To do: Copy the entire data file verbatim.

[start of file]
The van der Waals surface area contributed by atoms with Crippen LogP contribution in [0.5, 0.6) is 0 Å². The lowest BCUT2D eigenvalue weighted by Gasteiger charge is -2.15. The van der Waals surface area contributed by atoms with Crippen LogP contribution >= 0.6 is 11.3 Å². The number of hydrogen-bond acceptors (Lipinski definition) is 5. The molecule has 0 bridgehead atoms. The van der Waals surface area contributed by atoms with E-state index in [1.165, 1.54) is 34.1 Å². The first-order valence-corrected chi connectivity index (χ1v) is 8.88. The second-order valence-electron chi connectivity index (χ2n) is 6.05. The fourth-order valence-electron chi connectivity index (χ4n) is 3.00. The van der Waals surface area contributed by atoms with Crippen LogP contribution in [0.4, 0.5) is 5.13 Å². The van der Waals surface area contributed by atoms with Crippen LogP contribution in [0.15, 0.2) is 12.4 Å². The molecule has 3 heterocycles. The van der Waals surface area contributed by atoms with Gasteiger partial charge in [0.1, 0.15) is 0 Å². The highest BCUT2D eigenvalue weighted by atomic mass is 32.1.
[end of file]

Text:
The van der Waals surface area contributed by atoms with Crippen LogP contribution in [0.5, 0.6) is 0 Å². The lowest BCUT2D eigenvalue weighted by Gasteiger charge is -2.15. The van der Waals surface area contributed by atoms with Crippen LogP contribution >= 0.6 is 11.3 Å². The number of hydrogen-bond acceptors (Lipinski definition) is 5. The molecule has 0 bridgehead atoms. The van der Waals surface area contributed by atoms with E-state index in [1.165, 1.54) is 34.1 Å². The first-order valence-corrected chi connectivity index (χ1v) is 8.88. The second-order valence-electron chi connectivity index (χ2n) is 6.05. The fourth-order valence-electron chi connectivity index (χ4n) is 3.00. The van der Waals surface area contributed by atoms with Crippen LogP contribution in [0.4, 0.5) is 5.13 Å². The van der Waals surface area contributed by atoms with Crippen LogP contribution in [0.15, 0.2) is 12.4 Å². The molecule has 3 heterocycles. The van der Waals surface area contributed by atoms with Gasteiger partial charge in [0.1, 0.15) is 0 Å². The highest BCUT2D eigenvalue weighted by atomic mass is 32.1.